Fantasy & Science Fiction — Nov./Dec. 2011

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Fantasy & Science Fiction, November/December 2011

“The Klepsydra: A Chapter from A Faunary of Recondite Beings” by Michaela Roessner
“Object Three” by James L. Cambias
“Under Glass” by Tim Sullivan
“How Peter Met Pan” by Albert E. Cowdrey
“They That Have Wings” by Evangeline Walton
“Quartet and Triptych” by Matthew Hughes
“The Ice Owl” by Carolyn Ives Gilman

Reviewed by Richard E.D. Jones

Fantasy & Science Fiction magazine is the big time, the real deal, the good stuff. This is one of the places where short fiction goes when it’s good. Going in with that expectation, the question them becomes: Can the November-December 2011 issue live up to those high expectations?

As always, Fantasy & Science Fiction has a nice variety of stories. This issue they’re publishing one short story, four novelettes (one of which is sort of special, but I’ll get to that later), and two novellas.

Right off the bat, this issue offers a challenging short story. Well, I say short story, but it’s really more of a slice-of-structured-life piece than a story. And, yes, it’s quite challenging, if only because it’s written as a pastiche of an academic book. “The Klepsydra: A Chapter from A Faunary of Recondite Beings,” by Michaela Roessner, goes all out in its structural similarity to a scholarly work. It even has footnotes and you have to go to the back of the story to read them, then try to find your place again to resume reading the story. So, physically challenging as well as mentally.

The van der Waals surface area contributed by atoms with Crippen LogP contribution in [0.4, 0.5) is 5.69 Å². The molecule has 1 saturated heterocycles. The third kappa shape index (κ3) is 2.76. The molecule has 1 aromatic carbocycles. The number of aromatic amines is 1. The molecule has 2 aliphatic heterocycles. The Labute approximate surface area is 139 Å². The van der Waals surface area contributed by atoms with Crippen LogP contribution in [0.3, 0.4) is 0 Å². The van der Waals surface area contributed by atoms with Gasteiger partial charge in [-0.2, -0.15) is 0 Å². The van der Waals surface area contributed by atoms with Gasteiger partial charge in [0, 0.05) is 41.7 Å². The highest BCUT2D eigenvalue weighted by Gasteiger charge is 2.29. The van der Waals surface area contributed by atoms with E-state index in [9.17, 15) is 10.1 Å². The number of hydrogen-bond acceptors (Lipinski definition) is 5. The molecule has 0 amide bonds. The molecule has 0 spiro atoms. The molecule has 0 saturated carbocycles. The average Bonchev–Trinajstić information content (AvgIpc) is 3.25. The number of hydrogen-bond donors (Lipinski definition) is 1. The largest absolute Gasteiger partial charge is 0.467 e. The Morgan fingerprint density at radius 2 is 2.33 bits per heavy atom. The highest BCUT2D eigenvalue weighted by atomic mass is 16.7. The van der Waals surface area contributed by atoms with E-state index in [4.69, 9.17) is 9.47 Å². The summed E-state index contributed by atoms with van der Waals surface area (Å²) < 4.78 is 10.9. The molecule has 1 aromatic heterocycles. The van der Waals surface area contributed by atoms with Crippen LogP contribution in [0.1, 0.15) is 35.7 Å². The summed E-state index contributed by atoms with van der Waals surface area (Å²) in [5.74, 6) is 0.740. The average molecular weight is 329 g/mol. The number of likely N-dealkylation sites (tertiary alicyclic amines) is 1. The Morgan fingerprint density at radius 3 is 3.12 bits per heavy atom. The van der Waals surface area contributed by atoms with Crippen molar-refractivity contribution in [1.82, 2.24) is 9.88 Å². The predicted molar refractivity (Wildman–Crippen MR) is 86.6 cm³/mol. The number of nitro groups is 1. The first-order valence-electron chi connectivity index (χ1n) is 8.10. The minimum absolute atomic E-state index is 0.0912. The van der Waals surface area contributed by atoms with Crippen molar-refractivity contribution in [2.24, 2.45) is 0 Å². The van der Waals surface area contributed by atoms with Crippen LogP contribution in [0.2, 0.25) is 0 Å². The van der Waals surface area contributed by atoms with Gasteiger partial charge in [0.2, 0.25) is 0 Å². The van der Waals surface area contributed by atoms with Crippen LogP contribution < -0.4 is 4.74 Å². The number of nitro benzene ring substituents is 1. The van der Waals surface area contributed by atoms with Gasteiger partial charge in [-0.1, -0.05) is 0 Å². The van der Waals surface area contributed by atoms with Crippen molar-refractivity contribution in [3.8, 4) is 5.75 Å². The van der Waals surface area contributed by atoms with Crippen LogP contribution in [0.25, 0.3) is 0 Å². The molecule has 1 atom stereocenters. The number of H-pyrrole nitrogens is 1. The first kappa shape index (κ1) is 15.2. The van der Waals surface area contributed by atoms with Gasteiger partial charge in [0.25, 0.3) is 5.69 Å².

Roessner tells the story of a translator specializing in ancient Greek. She is absorbed in the effort to excavate the ruins of lost Alexandria and discovers the origins of the Greek word for a water clock. Despite the deliberately dry premise and format, the story really did keep my interest. It wasn’t exciting, but it was intriguing. My only real problem with it was that what happens at the end is quickly brushed over, which I thought a real waste as that was the piece that should have been expounded upon.

In space, no one can hear you scream, but that won’t stop them from smiling as they reach around and stab you in the back. It seems that even megadistances away from our home planet and megaseconds into the future, humanity still has the capability to look at a fellow human and think: prey. Well, it does if we are to believe “Object Three,” a novelette by James L. Cambias.